When an official is poisoned right in front of Baley, his suspicions are confirmed -- somebody is still murdering, and it may be linked to some touchy political subjects that Delmarre was working on. No human was close enough to kill either man, and no robot was capable of murder. With the assistance of his robot sidekick R. Daneel Olivaw, Lije Baley starts to unravel a mystery that seems to have no suspects...
Does a world full of languid, long-lived people waited on by robots sound like paradise? It won't after "Naked Sun," where such a civilization is enough to drive you nuts with boredom. Asimov did an excellent job with the Solarian civilization, where actually being in the same room as another person is considered an unspeakable intimacy and the world "children" is almost obscene.
Since this is all completely foreign to Lije Bailey (who comes from overcrowded Earth), it comes across as alien to the readers as well. It also adds an enticingly weird dimension to his detective work: Bailey has to solve a mystery entirely through communication equipment, and robots keep clearing away evidence. Add some agoraphobia and solid social commentary, and you have a story that is reminiscent of Agatha Christie writing Star Wars.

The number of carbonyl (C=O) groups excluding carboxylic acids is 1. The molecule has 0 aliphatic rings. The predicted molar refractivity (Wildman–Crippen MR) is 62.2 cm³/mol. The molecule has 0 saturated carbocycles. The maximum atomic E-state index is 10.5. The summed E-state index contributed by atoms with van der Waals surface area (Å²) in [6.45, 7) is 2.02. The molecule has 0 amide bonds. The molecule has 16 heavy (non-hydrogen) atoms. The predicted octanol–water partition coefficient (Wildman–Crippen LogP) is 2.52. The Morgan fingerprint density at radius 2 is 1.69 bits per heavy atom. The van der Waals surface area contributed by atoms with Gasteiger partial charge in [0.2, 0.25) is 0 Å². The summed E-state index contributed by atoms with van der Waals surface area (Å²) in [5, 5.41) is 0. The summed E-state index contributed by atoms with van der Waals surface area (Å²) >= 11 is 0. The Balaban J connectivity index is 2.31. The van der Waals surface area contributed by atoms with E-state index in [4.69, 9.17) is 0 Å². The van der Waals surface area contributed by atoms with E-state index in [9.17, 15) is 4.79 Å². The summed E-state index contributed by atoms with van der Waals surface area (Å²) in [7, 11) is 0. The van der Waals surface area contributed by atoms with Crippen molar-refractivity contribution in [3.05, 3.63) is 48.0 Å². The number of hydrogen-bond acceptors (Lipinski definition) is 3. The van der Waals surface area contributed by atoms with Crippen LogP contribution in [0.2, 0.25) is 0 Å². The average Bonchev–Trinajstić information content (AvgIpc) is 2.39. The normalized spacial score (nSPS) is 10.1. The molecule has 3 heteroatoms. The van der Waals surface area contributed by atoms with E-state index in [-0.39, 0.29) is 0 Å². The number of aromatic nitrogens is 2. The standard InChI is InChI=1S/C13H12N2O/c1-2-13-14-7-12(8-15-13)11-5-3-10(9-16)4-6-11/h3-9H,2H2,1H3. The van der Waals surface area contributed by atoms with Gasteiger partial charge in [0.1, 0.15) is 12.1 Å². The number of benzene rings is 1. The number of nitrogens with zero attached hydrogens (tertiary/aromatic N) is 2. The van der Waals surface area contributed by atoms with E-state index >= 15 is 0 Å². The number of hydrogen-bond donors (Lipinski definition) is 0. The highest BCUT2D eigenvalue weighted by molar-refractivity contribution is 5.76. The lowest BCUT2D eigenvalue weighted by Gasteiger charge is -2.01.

Bailey and Daneel make an excellent team -- there's Bailey's human gut feelings and intuitions into the human mind, coupled with Daneel's cool calm robot logic, and his lack of prejudices. The supporting characters are also nicely done, particularly the mildly neurotic Gladia and the nervous Gruer.
Asimov's "Naked Sun" is a tighter, tauter mystery than "Caves of Steel," with a bizarre civilization and a mystery that seems impossible to figure out. Immensely enjoyable and thought-provoking.
5.0 out of 5 stars A tight probe into human nature,
By A Customer